Fig. 1 [(+/-)] CO2 reactors are used to deliver bubbles of carbon dioxide (carbonic acid) to plants growing inside an aquarium.
Fig. 2 [(+/-)] Plants thriving inside fully aquatic environment.
Fig. 3 [(+/-)] Pressure built up inside the CO2 Reactor pushes the gas through the small plastic tube and into the tank for circulation. A small air stone is attached at the end of the tube (see figure 13). For information on airstones, go here, Air Stones for Aquariums.
"Air stones provide very fine air bubbles, much finer than those released from a piece of tubing attached to a pump. For the aquarium keeper this means more oxygen in the water. Oxygen absorption is improved by the large surface area of the smaller bubbles. Adequate oxygen can increase the amount of fish that your aquarium can hold." (e-aquarium.com.au)
A CO2 Reactor of this nature should begin working within 1-2 days, and should last approximately two weeks. The process to construct a CO2 Reactor involves a few simple steps and ingredients:
CO2 for plants lowers the PH level in water, and improves water quality for fish.
Fig. 4 [(+/-)] Bottle which has been thoroughly cleansed of all liquids and fitted with plastic funnel.
"Yeasts are unicellular eukaryotic microorganisms classified in the kingdom Fungi. Approximately 1,500 species of yeasts have been described, most of which reproduce by budding, although in a few cases by binary fission. Yeasts measure about 3µm varying across species. The yeast species Saccharomyces cerevisiae has been used in baking and fermenting alcoholic beverages for thousands of years. It is also extremely important as a model organism in modern cell biology research, and is the most thoroughly researched eukaryotic microorganism, which gathers information into the biology of the eukaryotic cell and ultimately human biology." (Wikipedia)
Fig. 8 [(+/-)] Yeast added to the mixture.
Fig. 9 [(+/-)] A clump of Sodium bicarbonate, Baking Soda is added.
Fig. 10 [(+/-)] Warm water is added until bottle is approximately 3/4 full.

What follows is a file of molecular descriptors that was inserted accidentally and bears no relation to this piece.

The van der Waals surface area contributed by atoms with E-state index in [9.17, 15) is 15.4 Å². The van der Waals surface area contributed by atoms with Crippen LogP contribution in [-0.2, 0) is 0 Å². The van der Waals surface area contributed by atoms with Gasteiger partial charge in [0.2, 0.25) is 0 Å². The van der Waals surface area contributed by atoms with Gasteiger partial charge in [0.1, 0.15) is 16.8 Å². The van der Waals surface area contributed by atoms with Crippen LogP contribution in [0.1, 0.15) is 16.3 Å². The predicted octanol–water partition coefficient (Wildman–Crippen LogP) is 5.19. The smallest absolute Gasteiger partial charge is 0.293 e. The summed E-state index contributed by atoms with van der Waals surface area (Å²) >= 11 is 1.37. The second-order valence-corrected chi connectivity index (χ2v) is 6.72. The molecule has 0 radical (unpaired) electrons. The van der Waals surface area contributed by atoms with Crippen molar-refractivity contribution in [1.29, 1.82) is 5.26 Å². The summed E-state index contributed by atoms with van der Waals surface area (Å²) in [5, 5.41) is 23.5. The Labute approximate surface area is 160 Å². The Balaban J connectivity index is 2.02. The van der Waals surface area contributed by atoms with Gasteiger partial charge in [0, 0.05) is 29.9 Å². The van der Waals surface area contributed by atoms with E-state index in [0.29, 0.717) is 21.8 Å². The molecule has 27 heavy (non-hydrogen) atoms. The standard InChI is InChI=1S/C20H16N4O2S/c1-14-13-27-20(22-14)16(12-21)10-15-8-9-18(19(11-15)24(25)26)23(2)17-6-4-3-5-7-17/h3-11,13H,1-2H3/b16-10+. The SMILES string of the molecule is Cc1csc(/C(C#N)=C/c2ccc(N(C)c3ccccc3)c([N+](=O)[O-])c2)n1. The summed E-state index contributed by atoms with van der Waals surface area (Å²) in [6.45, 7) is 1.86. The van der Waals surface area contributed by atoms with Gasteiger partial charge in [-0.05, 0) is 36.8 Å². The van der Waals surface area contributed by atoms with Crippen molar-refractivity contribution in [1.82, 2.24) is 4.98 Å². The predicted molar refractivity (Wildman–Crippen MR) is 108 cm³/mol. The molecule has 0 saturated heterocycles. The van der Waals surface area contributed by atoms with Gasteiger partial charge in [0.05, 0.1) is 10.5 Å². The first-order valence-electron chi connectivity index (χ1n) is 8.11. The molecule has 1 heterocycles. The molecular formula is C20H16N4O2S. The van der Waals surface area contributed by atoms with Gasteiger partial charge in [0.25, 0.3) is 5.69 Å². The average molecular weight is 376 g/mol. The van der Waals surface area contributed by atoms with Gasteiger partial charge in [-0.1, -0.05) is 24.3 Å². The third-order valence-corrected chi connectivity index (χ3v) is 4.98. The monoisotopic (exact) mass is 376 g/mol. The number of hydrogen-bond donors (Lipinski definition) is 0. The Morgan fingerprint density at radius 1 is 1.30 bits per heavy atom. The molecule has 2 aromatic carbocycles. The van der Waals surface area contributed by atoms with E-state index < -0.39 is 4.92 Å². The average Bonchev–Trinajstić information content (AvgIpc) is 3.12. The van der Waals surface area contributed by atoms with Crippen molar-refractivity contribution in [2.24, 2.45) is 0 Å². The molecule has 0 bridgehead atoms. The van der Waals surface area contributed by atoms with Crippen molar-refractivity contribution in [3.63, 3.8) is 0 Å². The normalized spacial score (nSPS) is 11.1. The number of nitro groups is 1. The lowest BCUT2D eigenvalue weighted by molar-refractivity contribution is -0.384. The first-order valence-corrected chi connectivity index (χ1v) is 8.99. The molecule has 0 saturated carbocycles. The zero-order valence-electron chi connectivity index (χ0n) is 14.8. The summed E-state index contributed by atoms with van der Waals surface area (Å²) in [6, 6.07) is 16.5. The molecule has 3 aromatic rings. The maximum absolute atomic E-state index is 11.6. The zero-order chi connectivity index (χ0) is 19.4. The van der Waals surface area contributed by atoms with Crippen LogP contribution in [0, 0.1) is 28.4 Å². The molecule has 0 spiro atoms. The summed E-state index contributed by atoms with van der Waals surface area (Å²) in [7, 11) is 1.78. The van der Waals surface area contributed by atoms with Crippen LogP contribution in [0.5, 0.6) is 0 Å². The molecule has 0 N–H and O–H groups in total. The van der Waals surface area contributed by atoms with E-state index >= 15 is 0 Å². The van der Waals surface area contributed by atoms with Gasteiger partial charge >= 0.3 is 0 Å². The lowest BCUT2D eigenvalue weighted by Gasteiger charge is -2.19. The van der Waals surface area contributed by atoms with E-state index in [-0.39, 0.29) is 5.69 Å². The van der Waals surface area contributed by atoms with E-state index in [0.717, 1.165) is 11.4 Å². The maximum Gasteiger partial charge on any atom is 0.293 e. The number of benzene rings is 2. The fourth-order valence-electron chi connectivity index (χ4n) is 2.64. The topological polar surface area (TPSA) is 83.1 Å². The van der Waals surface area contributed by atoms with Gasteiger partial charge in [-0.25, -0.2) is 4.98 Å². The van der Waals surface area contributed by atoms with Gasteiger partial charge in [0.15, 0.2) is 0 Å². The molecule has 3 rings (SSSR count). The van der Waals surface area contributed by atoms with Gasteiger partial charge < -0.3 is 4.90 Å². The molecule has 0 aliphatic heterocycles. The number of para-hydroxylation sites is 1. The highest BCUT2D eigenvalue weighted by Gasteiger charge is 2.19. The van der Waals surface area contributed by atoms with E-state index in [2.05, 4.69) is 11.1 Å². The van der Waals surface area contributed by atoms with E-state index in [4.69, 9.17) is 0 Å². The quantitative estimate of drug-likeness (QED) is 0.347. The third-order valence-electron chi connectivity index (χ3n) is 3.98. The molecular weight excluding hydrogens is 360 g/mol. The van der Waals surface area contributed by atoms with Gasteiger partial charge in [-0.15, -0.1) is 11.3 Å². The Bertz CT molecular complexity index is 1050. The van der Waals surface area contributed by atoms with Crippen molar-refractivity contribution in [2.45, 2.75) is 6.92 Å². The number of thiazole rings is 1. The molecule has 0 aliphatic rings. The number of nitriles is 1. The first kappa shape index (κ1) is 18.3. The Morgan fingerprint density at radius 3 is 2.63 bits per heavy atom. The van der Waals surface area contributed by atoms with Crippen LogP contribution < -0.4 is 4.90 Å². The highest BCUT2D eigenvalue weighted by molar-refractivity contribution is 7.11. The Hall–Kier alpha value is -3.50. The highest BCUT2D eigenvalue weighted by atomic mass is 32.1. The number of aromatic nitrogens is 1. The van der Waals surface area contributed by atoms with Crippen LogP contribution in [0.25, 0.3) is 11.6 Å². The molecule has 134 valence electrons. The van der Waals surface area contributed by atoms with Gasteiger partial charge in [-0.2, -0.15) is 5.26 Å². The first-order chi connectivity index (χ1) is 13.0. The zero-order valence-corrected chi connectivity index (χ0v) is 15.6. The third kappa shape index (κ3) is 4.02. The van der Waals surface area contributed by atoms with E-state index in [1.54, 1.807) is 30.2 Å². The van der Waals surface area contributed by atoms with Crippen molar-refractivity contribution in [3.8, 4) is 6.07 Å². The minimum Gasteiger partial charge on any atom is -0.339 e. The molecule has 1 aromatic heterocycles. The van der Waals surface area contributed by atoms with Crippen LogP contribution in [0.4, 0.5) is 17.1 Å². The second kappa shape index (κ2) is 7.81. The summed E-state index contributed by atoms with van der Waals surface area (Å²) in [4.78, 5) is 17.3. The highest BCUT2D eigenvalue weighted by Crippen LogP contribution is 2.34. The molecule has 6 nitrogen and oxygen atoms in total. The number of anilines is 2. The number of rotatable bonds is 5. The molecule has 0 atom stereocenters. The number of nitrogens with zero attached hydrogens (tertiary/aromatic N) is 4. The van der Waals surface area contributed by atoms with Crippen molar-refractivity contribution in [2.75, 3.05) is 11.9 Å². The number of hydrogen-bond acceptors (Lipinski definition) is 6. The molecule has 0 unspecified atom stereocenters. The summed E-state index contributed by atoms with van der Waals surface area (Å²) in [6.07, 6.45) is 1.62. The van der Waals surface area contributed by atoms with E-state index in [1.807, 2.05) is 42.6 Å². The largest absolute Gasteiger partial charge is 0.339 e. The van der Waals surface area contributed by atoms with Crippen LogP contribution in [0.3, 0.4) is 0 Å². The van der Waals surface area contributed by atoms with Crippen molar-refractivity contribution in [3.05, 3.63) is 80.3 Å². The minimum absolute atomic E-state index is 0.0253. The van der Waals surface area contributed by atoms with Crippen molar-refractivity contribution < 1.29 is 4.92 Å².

Fig. 11 [(+/-)] All ingredients have been added and the bottle should be capped and firmly shaken.
Fig. 12 [(+/-)] Shaking the mixture helps sugar dissolve in the warm water. Yeast breaks down the sugar, converting it to carbon gas
...yeast causing fermentation can be detected by observation. The first indication of ferment is the appearance of tiny bubbles, which collect on the sides and the bottom of the vessel and then gradually rise to the top. These bubbles are a form of gas called carbon-dioxide, or carbonic-acid, gas. Gas, acid, and alcohol are three results of the action of the ferment. (Basics about Ferment)
Fig. 13 [(+/-)] A small hole should be drilled through the cap, to fit the line of plastic tubing. Care should be taken to ensure this hole is no larger than the tubing or gas will leak around the line instead of being pumped through into the aquarium. Securely tighten the cap on the bottle. The bottle will be under significant pressure as chemical reactions occur over the following two weeks.
An airstone is placed on the opposing end of tubing, inside the aquarium.
Related Links to Carbonic Acid in Water
CO2 and Water Hardness
Carbonic Acid, Wikipedia
What happens when water mixes with carbon dioxide.
H2O + CO2 ->H2CO3 (carbonic acid). Hydrogen bonds to carbon instead of oxygen.
Making Carbonic Acid
Carbon Dioxide and Carbonic Acid, Chemistry Page
Chemistry and Aquaria
A series of solutions to common pH problems.
Airstones, how to clean and rejuvenate old airstones.